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Attacking Žižek

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Friday, Dec 5, 2008

Anyone at all familiar with Žižek’s work would be able to see through Adam Kirsch’s hit piece in the New Republic, which basically seeks to argue that Žižek is a totalitarian anti-Semite who uses jokes as a cloak to mask his hateful agenda. Kirsch employs the usual hit-piece tactics, selectively quoting and failing to fill in the necessary context in order to interpret what is quoted, remaining willfully tone-deaf to irony (and claiming that one must do so to understand the “real” message of the work), and using tautological ad hominem attacks to bolster the argumentative claims when necessary. In all likelihood, Žižek would probably welcome this kind of attack, as it tends to reinforce his claims about leftism and liberalism while raising his profile even further. His intent is to make readers uncomfortable; Kirsch’s piece makes it clear that he has somehow managed to get under Marty Peretz’s skin.


Josh Strawn posts a useful correction to the piece here, (via Larval Subjects) though his eagerness to gesture toward Lacanian exceptionalism is troubling.


When I picked up ‘Welcome to the Desert of the Real’ so many years ago, I gave up on reading it because I was quite certain that anyone that wanted to understand what Žižek was talking about probably needed to understand something about Lacan. What I subsequently discovered was that one does not cursorily educate oneself on Lacan, nor is it possible to do so (even after six years of immersion, it’s quite hard to feel like you ‘get’ Lacan). This is by Lacan’s design. He famously said that the way in should be difficult. It is willful obfuscation, not plain-spokenness in the vein of Orwell’s ‘Politics and the English Language.’ Then again, Lacan wasn’t teaching politics. He was the most bizarre pedagogue. One learned from him not by way of traditional study, but through experiencing him. The teacher was not to be the disseminator of knowledge so much as the figure who provoked the unquenchable desire for knowledge.


This attitude—performative discourse as opposed to expository discourse—is something that lay readers invariably doubt, if not resent—that social theorists like Lacan must use a method that justifies opacity, inscrutability, and poor expression to convey otherwise inexpressible truths. It requires a leap of faith to immerse yourself in this tortuous material in order to derive the insights, but by the time you start to understand you’ve committed so much effort and time to understanding that you’re biased toward believing. You can no longer evaluate the insights objectively. (But then the possibility of an objective perspective on such insights is often what is being called into question by the theories.) Often the end result is the true believers become a cult that’s more comfortable with dismissing those who fail to climb the mountain and make the total commitment than with spreading the important ideas the cult leader is supposed to have discovered in a persuasive way. The jargon becomes insular and convoluted; the stakes in discussing the theory begin to revolve around which disciple has the true gospel rather than whatever the substance of the gospel was originally. Nothing in the “real world” is affected, because no one in a position to effect change has any idea what the cultists are talking about.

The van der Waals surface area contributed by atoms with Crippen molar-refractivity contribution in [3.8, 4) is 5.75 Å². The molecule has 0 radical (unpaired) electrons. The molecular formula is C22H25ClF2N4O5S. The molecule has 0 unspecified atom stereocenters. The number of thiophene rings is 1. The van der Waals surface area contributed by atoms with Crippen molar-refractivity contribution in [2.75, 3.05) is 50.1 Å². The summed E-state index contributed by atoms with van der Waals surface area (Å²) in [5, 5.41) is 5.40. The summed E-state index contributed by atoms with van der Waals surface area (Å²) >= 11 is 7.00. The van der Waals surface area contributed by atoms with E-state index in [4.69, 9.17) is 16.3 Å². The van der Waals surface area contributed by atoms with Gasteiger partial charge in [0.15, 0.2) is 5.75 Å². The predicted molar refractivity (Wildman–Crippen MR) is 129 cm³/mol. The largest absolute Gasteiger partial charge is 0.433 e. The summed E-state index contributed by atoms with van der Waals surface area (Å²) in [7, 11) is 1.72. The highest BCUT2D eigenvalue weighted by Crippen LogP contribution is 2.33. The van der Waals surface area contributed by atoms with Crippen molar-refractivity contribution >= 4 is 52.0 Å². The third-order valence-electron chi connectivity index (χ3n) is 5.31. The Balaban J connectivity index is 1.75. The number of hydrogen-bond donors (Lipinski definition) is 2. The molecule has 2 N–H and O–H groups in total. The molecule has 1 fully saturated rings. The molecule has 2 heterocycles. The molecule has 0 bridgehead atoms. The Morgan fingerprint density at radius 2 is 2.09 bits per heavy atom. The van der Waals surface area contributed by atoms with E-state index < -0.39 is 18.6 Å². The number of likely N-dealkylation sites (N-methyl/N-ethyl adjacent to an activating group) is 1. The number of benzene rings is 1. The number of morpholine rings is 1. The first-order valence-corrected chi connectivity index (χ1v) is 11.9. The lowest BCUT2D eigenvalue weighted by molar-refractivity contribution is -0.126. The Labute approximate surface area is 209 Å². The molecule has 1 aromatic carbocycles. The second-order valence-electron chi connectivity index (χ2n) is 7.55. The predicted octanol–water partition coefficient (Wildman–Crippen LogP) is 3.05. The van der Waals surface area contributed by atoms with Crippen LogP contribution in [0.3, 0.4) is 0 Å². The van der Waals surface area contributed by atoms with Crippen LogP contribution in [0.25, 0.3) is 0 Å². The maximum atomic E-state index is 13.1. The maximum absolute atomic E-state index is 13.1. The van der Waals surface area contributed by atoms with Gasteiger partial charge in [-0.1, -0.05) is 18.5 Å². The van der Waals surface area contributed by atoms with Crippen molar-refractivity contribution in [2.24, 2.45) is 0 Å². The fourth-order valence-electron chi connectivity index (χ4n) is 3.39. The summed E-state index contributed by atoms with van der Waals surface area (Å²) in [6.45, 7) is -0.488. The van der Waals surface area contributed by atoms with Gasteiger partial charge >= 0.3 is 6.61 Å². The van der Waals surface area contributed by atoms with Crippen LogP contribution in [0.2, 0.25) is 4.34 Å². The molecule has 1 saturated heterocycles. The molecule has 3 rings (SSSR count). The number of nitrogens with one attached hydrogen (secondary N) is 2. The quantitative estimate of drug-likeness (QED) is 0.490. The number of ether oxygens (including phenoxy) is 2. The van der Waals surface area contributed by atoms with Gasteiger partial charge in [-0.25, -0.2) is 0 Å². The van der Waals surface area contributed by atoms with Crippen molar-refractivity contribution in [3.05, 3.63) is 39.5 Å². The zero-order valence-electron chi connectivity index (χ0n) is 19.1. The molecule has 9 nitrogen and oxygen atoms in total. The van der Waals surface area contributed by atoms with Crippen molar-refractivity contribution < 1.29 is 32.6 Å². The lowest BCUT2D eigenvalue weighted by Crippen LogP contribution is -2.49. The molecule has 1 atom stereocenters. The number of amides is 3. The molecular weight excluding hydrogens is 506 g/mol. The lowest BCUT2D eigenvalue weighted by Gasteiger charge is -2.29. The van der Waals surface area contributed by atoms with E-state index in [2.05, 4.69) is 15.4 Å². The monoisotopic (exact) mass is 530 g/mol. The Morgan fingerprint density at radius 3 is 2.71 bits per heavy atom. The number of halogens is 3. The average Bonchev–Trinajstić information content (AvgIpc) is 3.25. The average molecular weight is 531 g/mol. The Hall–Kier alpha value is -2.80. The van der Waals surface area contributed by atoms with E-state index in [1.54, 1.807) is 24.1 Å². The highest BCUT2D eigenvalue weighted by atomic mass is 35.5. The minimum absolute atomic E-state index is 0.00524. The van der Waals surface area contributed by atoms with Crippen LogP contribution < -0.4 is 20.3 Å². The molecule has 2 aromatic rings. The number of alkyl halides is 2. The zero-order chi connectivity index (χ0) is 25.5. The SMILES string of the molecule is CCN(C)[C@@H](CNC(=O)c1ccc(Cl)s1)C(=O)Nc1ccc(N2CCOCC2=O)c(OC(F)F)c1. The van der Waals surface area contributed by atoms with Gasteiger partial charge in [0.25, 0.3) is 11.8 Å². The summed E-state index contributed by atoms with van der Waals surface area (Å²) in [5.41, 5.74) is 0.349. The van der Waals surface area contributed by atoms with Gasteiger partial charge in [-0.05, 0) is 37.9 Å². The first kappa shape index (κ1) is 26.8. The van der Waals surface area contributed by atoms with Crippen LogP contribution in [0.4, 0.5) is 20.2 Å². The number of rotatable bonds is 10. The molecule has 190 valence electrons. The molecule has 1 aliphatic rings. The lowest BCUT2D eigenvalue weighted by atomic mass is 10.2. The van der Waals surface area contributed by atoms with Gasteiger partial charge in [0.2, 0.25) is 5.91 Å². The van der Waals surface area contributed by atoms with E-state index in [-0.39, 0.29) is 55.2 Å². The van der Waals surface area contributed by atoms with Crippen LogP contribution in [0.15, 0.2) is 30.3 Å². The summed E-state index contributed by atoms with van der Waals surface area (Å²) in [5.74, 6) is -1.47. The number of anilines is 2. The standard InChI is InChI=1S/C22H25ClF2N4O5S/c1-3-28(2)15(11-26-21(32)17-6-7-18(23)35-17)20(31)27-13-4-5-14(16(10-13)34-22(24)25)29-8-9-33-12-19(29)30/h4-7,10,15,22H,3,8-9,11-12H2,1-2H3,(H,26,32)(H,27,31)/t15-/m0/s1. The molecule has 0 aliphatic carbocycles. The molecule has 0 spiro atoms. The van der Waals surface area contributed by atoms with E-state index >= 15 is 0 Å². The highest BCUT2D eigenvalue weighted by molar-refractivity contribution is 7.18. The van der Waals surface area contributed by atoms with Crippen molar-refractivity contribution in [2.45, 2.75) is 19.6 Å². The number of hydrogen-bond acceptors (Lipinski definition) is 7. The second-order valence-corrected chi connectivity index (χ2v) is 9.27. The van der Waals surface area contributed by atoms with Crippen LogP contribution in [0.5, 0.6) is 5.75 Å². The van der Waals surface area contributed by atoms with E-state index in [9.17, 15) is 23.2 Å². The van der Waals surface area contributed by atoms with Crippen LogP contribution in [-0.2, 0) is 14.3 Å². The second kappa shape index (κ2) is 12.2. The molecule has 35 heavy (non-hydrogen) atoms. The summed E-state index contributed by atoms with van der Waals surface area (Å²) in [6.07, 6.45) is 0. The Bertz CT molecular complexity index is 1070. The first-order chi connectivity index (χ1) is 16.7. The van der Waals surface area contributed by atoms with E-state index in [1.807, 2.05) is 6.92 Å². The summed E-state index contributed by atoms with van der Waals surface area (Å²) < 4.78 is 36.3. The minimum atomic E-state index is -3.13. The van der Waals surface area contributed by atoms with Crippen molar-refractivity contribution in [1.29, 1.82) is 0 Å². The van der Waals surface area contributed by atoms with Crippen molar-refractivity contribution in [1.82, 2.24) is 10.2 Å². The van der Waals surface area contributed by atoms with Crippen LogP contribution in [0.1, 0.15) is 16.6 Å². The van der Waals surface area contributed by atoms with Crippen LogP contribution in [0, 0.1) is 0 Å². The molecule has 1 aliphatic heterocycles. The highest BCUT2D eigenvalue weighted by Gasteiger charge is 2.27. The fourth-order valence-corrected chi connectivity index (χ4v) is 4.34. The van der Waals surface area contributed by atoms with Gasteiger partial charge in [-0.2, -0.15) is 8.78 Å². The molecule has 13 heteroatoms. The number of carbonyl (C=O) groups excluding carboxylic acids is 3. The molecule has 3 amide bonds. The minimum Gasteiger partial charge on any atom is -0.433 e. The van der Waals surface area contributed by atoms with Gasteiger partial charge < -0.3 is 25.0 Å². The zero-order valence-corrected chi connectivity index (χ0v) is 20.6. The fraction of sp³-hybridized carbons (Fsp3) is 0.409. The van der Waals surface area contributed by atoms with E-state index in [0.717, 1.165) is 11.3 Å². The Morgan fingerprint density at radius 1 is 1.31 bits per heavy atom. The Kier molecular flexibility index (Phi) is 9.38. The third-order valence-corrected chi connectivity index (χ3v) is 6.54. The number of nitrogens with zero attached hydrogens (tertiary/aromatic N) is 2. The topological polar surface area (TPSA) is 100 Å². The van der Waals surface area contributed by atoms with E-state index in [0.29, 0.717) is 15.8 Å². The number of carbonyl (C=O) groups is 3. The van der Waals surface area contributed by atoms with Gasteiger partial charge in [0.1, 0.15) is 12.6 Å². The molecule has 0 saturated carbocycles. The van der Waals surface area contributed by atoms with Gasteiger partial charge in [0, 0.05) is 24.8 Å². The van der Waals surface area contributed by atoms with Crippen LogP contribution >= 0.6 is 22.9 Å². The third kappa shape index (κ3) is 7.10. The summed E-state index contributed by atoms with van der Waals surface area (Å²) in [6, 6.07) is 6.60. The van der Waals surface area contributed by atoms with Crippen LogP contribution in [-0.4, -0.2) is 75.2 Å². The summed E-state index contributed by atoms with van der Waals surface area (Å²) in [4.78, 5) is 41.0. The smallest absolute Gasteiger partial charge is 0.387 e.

It seems to me that by telling jokes and referencing popular culture and fashioning himself as a theoretical rock star, Žižek is trying to bring Lacanian ideas to a broader audience outside the cult and restore their relevance. His books are nonetheless difficult to understand, but they try to bait lay readers into making the effort with accessible examples and comedic hyperbole. Strawn’s point, that Žižek “can’t shut it off”—can’t stop theorizing and derailing himself and interrupting interlocutors—makes it seem as though he should have a blog, where a heterogeneous, inconsistent approach to events as they unfold are generally tolerated and excusable.

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